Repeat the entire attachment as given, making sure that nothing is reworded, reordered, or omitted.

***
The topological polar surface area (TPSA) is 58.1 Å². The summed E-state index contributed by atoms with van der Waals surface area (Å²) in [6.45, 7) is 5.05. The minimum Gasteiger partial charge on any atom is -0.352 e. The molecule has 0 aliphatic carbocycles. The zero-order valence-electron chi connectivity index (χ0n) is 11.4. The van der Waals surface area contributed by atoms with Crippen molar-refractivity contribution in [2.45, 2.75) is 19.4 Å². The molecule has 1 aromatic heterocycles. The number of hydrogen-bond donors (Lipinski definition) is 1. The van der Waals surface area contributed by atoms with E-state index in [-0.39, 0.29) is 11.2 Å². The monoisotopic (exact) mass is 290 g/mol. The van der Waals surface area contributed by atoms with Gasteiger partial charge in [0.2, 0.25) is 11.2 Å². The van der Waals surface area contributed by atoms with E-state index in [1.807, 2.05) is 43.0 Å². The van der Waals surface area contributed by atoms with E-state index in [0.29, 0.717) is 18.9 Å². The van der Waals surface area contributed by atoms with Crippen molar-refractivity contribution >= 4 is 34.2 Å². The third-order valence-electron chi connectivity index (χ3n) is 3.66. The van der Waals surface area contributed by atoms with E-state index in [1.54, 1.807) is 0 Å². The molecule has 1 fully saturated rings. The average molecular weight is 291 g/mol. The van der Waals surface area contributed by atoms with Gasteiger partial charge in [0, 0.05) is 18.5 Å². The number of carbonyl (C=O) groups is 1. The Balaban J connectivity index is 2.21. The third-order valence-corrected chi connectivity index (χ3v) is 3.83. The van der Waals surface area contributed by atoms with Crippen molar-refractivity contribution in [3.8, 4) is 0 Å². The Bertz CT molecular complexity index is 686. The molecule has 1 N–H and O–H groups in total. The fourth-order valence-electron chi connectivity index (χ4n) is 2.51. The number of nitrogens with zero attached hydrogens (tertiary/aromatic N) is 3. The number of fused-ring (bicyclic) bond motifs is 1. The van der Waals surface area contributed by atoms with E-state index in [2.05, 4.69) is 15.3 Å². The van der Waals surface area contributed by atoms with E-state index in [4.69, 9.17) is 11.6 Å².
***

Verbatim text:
The topological polar surface area (TPSA) is 58.1 Å². The summed E-state index contributed by atoms with van der Waals surface area (Å²) in [6.45, 7) is 5.05. The minimum Gasteiger partial charge on any atom is -0.352 e. The molecule has 0 aliphatic carbocycles. The zero-order valence-electron chi connectivity index (χ0n) is 11.4. The van der Waals surface area contributed by atoms with Crippen molar-refractivity contribution in [2.45, 2.75) is 19.4 Å². The molecule has 1 aromatic heterocycles. The number of hydrogen-bond donors (Lipinski definition) is 1. The van der Waals surface area contributed by atoms with E-state index in [-0.39, 0.29) is 11.2 Å². The monoisotopic (exact) mass is 290 g/mol. The van der Waals surface area contributed by atoms with Gasteiger partial charge in [0.2, 0.25) is 11.2 Å². The van der Waals surface area contributed by atoms with E-state index in [1.807, 2.05) is 43.0 Å². The van der Waals surface area contributed by atoms with E-state index in [0.29, 0.717) is 18.9 Å². The van der Waals surface area contributed by atoms with Crippen molar-refractivity contribution >= 4 is 34.2 Å². The third-order valence-electron chi connectivity index (χ3n) is 3.66. The van der Waals surface area contributed by atoms with E-state index in [1.54, 1.807) is 0 Å². The molecule has 1 fully saturated rings. The average molecular weight is 291 g/mol. The van der Waals surface area contributed by atoms with Gasteiger partial charge in [0, 0.05) is 18.5 Å². The number of carbonyl (C=O) groups is 1. The Balaban J connectivity index is 2.21. The third-order valence-corrected chi connectivity index (χ3v) is 3.83. The van der Waals surface area contributed by atoms with Crippen molar-refractivity contribution in [3.8, 4) is 0 Å². The Bertz CT molecular complexity index is 686. The molecule has 1 N–H and O–H groups in total. The fourth-order valence-electron chi connectivity index (χ4n) is 2.51. The number of nitrogens with zero attached hydrogens (tertiary/aromatic N) is 3. The number of fused-ring (bicyclic) bond motifs is 1. The van der Waals surface area contributed by atoms with E-state index in [2.05, 4.69) is 15.3 Å². The van der Waals surface area contributed by atoms with E-state index in [4.69, 9.17) is 11.6 Å².